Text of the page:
The Importance of Amaterasu
Following the American Psychological Associations Guideline’s
Amaterasu is a very important figure in Japanese lore. According to Shinto belief she is a direct line of the Imperial family. Many religions have an origin story, a story that accounts for where everything originated. The Japanese origin story is no different. The Kojiki is the oldest written stories in Japanese History. From this we will begin our Journey. Inside the Kojiki it holds stories about the Gods, how they came into existence and may other stories. One of the most important Gods in Japanese culture is Amaterasu. Amaterasu is a Kami or “God” of the Shinto religion. She is the Goddess of the Sun, and daughter of Izanagi. Izanagi “The Male Who Invites” and Izanami “Female Who Invites” were the Gods that were sent to create a world. They then created Japan and all other Gods here. When Izanami gave birth to the Fire God he burned her severely and she didn’t survive the ordeal. Izanagi is said to have killed the infant and from his death many other Gods sprung about from his blood. When Izanagi lost his wife he became saddened and enraged. He sulked until he decided to bring his wife back from the dead.
Izanagi then went to the land of the dead or “Yomi” to retrieve Izagani. When he found her she had built a house for herself there. He then persuaded her to leave with him back to the land of the living and she promised to do so as long as he did not look at her. Missing his wife dearly he disobeyed and did so anyway. He see’s that she has become a rotten decaying corpse. Enraged that he had saw her this was she sent the eight Thunder Gods and many others after him. When they failed she went after him herself. Izagani managed to escapes and closed the exit with a boulder. Iazgani then went to cleanse himself after the trip to Yomi. As he purified himself, from his left eye Amaterasu “Heaven Shining Great August Deity”, from his right eye came Tsukuyomi “His...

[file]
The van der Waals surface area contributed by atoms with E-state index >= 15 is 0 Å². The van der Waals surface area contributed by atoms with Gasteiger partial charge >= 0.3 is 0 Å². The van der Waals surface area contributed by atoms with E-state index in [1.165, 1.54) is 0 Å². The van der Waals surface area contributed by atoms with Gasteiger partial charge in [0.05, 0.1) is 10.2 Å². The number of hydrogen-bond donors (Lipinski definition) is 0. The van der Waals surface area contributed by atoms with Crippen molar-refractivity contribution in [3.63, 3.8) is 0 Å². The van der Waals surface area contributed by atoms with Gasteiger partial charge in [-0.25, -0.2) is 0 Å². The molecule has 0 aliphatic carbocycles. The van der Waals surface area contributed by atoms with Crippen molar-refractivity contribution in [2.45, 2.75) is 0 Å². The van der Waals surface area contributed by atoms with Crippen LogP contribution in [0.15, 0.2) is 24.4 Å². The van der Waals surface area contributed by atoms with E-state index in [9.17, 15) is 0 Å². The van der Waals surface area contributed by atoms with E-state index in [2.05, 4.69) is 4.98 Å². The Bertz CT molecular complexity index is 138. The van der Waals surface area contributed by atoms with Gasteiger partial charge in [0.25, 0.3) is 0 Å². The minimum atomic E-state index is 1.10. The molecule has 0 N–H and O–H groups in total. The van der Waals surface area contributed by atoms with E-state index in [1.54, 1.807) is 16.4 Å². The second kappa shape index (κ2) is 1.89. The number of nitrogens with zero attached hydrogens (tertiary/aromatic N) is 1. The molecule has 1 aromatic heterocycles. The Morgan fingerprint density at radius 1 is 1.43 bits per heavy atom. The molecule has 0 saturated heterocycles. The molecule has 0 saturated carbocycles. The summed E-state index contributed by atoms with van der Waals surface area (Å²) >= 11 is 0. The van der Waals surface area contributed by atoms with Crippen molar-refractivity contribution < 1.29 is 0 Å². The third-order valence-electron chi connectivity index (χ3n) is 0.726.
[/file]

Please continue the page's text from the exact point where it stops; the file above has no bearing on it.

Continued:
References: Mira Locher Tokyo (1990). Religion in Japanese history. Retrieved from St. Petersburg College Library
Office of Resources for International and Area Studies. Yamato. Retrieved from http://orias.berkeley.edu/hero/yamato/characters_yamato.html
Basil Hall Chamberlain (1919). The Kojiki. Retrieved from http://www.sacred-texts.com/shi/kj/index.htm
B.H. Chamberlain (2011). English translation of
Holy Kojiki. Retrieved from http://www.ishwar.com/shinto/holy_kojiki/
Malcolm Kenned (1965). A History of Japan. Retrieved from http://www.yamakawadojo.com/Origins%20of%20Japanese%20History.pdf
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